Mouthwash: Friend or Foe?
by Jimmy Kilimitzoglou, DDS, FACD, FPFA, DABOI, MAGD, FAAID, FICOI

If I were to offer you a magic mouthwash that would be the single thing you have to do to have fresh breath, clean, white teeth, and healthy gums, would you be interested? Turns out that the mouthwash industry is a billion-dollar business. Yet, I wonder if it’s really effective — but more importantly, does it do more harm than good?

Many oral healthcare providers recommend an oral rinse as an adjunct to daily brushing and flossing. Spoiler alert: if you have teeth, there is no way around basic hygiene. No magic mouthwash, no hack, no special technology. Just brushing and flossing. To quote an old saying: you don’t have to floss all your teeth, just the ones you want to keep.

But many of us like using mouthwash because we get that fresh feeling. A recent study shows that 40% of us have never used it while 25% use it daily. Compared to healthy people, mouthwash users reported having gum disease, oral infections, and lesions.

Not all mouthwashes are created equal. There are natural ingredients like essential oils and chemicals like cetylpyridinium chloride (CPC) that kill bacteria. Other ingredients are zinc, ethyl alcohol, propylene glycol and sodium lauryl sulfate (SDL). Incidentally propylene glycol is antifreeze and SDL is a laundry detergent.

Here are a few things to investigate: Does mouthwash truly treat bad breath at its root cause? Does it dry out your mouth? Does it wreck your oral microbiome? Does it have ingredients that are toxic and can harm you?

If you are using mouthwash daily without routine dental care, you may be masking an underlying disease. Bad breath may be an early indicator of periodontal disease. Some rinses do contain ingredients such as alcohol that cause xerostomia, or dry mouth. This gets exacerbated if you take certain medications. A dry mouth can lead to more concentrated bacteria. It also leads to a decrease in pH, decreased buffering capacity, sensitive, weaker teeth which can be prone to erosion, cavities, fractures, gum infections, bad breath, and mouth sores.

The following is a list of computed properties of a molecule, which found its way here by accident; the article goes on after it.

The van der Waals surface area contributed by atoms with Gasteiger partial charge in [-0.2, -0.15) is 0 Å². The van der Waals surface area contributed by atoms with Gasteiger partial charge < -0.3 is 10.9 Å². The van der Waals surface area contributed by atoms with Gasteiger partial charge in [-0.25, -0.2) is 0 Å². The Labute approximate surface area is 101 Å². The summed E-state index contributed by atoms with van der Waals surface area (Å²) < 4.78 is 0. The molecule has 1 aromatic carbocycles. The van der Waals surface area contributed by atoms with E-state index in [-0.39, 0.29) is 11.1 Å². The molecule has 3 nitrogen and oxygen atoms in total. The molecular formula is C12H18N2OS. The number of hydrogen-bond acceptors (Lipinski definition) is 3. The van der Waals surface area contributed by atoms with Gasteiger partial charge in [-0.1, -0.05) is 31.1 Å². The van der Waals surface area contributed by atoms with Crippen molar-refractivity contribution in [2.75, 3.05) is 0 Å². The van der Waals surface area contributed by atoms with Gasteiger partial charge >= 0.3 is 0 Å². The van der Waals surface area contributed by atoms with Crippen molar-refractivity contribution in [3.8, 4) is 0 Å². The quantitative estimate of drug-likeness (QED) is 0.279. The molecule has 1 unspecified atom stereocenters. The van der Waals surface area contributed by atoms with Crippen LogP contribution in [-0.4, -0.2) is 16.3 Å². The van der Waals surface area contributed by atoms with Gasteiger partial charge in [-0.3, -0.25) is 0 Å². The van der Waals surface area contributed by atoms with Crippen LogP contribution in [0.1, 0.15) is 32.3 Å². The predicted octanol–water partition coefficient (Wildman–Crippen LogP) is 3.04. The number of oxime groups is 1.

When you introduce an antimicrobial substance in the mouth, you kill certain organisms, but this allows others to grow in high numbers. We call that an opportunistic infection. What’s worse is that these bacteria get smarter with time, they recognize the chemicals and mutate so they develop resistance to the antimicrobial. This can lead to a significant disharmony of your normally balanced oral microbiome which, in turn, can negatively affect your gut flora, digestion and absorption of vitamins, nutrients and minerals. We need certain bacteria and micro-organisms for optimal health. Frequent use of mouthwash can reduce nitrate producing bacteria. We need these little guys to produce nitric oxide for vasodilation, elasticity of our blood vessels and proper cardiovascular health. It’s no wonder that studies show that overuse of mouthwash can result in high blood pressure.

The ideal oral rinse should function as a mechanical cleaning medium that has a power washing effect to help flush out debris from the oral cavity including the tongue, gums, teeth, and pharynx. It should be harmless, slightly alkaline, and would function as a dilutant. The solution to pollution is dilution!

I will leave you with a DIY tip: Mix 8 oz of water, 1 teaspoon of salt, 1 teaspoon of baking soda, a drop of peppermint and you have a harmless, natural, healthy oral rinse. For whitening, add hydrogen peroxide. (Please consult with your oral healthcare provider first).


Jimmy Kilimitzoglou, DDS,Jimmy Kilimitzoglou, DDS, FACD, FPFA, DABOI, MAGD, FAAID, FICOI
ESI Healthy Dentistry
42 Terry Road, Smithtown, NY 11787
Tel (631) 979 7991 / Fax (631) 979 7992



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